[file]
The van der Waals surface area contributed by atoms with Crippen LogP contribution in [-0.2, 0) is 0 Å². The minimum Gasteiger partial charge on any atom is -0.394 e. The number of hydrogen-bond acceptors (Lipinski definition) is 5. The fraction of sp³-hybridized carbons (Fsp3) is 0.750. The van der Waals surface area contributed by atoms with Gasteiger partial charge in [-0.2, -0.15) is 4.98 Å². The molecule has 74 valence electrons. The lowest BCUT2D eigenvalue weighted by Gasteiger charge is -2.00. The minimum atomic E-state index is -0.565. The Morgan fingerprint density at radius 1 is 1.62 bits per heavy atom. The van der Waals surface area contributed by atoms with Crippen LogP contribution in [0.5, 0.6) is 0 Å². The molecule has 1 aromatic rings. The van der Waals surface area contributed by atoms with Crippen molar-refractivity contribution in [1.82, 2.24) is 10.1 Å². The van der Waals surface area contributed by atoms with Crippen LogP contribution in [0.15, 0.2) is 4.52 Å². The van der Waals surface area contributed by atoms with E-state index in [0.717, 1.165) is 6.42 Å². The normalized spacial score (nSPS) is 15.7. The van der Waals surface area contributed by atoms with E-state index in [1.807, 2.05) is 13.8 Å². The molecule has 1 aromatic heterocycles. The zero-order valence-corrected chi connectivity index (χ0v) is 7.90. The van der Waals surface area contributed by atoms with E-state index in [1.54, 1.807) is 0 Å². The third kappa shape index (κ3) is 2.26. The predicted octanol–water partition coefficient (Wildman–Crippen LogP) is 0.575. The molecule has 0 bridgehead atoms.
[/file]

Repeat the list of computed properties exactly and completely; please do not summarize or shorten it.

The van der Waals surface area contributed by atoms with Crippen LogP contribution in [-0.2, 0) is 0 Å². The minimum Gasteiger partial charge on any atom is -0.394 e. The number of hydrogen-bond acceptors (Lipinski definition) is 5. The fraction of sp³-hybridized carbons (Fsp3) is 0.750. The van der Waals surface area contributed by atoms with Gasteiger partial charge in [-0.2, -0.15) is 4.98 Å². The molecule has 74 valence electrons. The lowest BCUT2D eigenvalue weighted by Gasteiger charge is -2.00. The minimum atomic E-state index is -0.565. The Morgan fingerprint density at radius 1 is 1.62 bits per heavy atom. The van der Waals surface area contributed by atoms with Crippen LogP contribution in [0.5, 0.6) is 0 Å². The molecule has 1 aromatic rings. The van der Waals surface area contributed by atoms with Crippen molar-refractivity contribution in [1.82, 2.24) is 10.1 Å². The van der Waals surface area contributed by atoms with Crippen LogP contribution in [0.15, 0.2) is 4.52 Å². The van der Waals surface area contributed by atoms with E-state index in [0.717, 1.165) is 6.42 Å². The normalized spacial score (nSPS) is 15.7. The van der Waals surface area contributed by atoms with E-state index in [1.807, 2.05) is 13.8 Å². The molecule has 1 aromatic heterocycles. The zero-order valence-corrected chi connectivity index (χ0v) is 7.90. The van der Waals surface area contributed by atoms with E-state index in [1.54, 1.807) is 0 Å². The third kappa shape index (κ3) is 2.26. The predicted octanol–water partition coefficient (Wildman–Crippen LogP) is 0.575. The molecule has 0 bridgehead atoms.